efficiently, much like a car getting higher fuel efficiency at highway speeds than stop-and-go traffic. This can also extend the lifetime of your equipment because on-off cycling imposes much more stress on critical components. Lastly, continuous operation also helps improve the comfort of your home because the cooling coils stay cold for a longer period of operation time, and therefore, can remove more moisture from the air. Right-sizing of your air conditioning equipment was based on national standard procedures developed by the Air Conditioning Contractors of America (ACCA) or equivalent computation procedure. These calculations are based on recommended set-points for indoor comfort and predominant weather conditions assuming appropriate equipment selection and proper system installation. It should be noted that extreme weather conditions can always occur that may leave your air conditioning system with temporary limits on delivering full comfort performance. This is much like selecting siding, roofing and window materials to handle very harsh weather conditions, but not extreme weather such as hurricanes and tornadoes." Common Design Assumption Errors Often a HVAC designer will size based on a maximum entertaining occupancy load expected in the home. ACCA's occupancy load guideline (Manual J 8th Edition: Section 22-3) is to design for the total number of full time occupants. If unknown, this should be based on two people for the master bedroom and one for each additional bedroom. For heating dominate climates, leave in occupants in the bedrooms. For cooling dominate climates, these occupants should be distributed throughout the living space, as they will typically be in these areas during the maximum load period. When a builder/homeowner requests a system that can accommodate a large number of guests, this temporary occupant load needs to be handled by a supplemental cooling system or by a system that can shift capacity from zone-to-zone (a variable volume/refrigerant system). In addition, HVAC designers often include an internal lighting load. This is not a recommended practice unless there is minimal window area. The inclusion of lighting will minimize the design heating load and will inflate the design cooling load. Typically, homes will have few lights on during the peak summer hours, as daylighting will be utilized for the most part. For lighting, equipment, and appliance load assumptions, ACCA's Table 6 can be utilized.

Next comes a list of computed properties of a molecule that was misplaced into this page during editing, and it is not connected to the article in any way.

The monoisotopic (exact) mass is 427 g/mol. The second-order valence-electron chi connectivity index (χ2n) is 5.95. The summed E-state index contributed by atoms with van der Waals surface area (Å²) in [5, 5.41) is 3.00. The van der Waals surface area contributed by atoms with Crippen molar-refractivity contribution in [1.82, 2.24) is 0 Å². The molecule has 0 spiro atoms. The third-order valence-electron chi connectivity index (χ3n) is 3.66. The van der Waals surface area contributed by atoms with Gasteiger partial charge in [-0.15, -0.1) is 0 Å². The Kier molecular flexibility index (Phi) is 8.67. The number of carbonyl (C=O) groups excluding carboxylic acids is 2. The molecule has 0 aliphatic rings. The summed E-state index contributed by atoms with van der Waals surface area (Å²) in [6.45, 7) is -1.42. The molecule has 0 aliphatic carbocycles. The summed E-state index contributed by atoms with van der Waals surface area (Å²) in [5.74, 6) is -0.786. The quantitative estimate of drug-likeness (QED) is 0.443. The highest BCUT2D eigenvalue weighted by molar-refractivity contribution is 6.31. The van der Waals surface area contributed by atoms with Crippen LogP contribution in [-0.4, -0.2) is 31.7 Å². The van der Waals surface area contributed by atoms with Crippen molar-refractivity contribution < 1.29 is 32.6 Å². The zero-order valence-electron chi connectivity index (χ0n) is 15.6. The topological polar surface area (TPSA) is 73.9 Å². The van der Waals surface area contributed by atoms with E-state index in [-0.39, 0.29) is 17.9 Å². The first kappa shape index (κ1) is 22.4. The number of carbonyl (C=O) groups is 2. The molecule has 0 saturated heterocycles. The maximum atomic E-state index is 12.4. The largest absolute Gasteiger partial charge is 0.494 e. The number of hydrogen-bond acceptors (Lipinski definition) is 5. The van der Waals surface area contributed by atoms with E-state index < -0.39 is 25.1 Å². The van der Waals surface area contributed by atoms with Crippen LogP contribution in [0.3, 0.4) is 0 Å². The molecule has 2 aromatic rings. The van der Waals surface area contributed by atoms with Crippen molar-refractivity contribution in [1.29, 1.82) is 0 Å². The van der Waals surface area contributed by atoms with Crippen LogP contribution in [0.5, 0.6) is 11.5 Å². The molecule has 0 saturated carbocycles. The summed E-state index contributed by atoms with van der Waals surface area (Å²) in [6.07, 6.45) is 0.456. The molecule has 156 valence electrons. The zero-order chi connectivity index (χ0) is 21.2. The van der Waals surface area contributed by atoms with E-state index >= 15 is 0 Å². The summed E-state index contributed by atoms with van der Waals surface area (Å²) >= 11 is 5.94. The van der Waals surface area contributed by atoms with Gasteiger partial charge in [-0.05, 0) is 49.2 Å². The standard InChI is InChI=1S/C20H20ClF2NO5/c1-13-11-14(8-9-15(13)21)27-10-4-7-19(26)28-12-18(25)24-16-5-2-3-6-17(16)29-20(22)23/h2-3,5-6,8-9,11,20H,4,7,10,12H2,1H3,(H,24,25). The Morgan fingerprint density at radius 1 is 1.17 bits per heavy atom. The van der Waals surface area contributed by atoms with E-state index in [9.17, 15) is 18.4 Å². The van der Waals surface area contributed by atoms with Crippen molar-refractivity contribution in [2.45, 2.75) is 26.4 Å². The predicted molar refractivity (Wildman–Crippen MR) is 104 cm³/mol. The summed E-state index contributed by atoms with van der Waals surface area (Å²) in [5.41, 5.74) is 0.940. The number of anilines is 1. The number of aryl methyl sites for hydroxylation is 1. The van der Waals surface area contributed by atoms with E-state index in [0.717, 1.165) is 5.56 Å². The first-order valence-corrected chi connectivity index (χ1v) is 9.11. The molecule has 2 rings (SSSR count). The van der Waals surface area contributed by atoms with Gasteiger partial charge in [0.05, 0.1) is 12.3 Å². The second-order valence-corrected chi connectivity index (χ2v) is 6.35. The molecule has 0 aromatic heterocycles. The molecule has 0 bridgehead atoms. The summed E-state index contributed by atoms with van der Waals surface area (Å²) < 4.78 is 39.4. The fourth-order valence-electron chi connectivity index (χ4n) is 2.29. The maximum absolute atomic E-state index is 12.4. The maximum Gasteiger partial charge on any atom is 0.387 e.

Equipment Sizing

Heating and cooling equipment should be sized according to ACCA Manual S based on the loads calculated per Manual J protocols. Additional safety factors shouldn't be applied when sizing a system. Energy Star only allows a maximum oversizing limit for air conditioners and heat pumps of 15% (except in Climate zones 5-8, which are allowed a maximum of 25% oversizing for heat pumps). When specifying equipment, the next available manufacturer's size may be used (as units typically come in half ton increments only) without failing the oversizing limit. So if the design building load is 19,000 kBtuh, a 2 ton air conditioner can be installed even though it is a ~21% oversizing. In addition, indoor and outdoor coils should be matched in accordance with AHRI standards. SWA recommends obtaining the AHRI certification documents for each system installed from your HVAC contractor (http://www.ahridirectory.org/ahriDirectory/pages/home.aspx) and to verify that model numbers on the condenser, evaporator coil, and air handler/furnace match the documentation provided.

Consortium for A dvanced Residential Buildings Steven Winter Associates, Inc.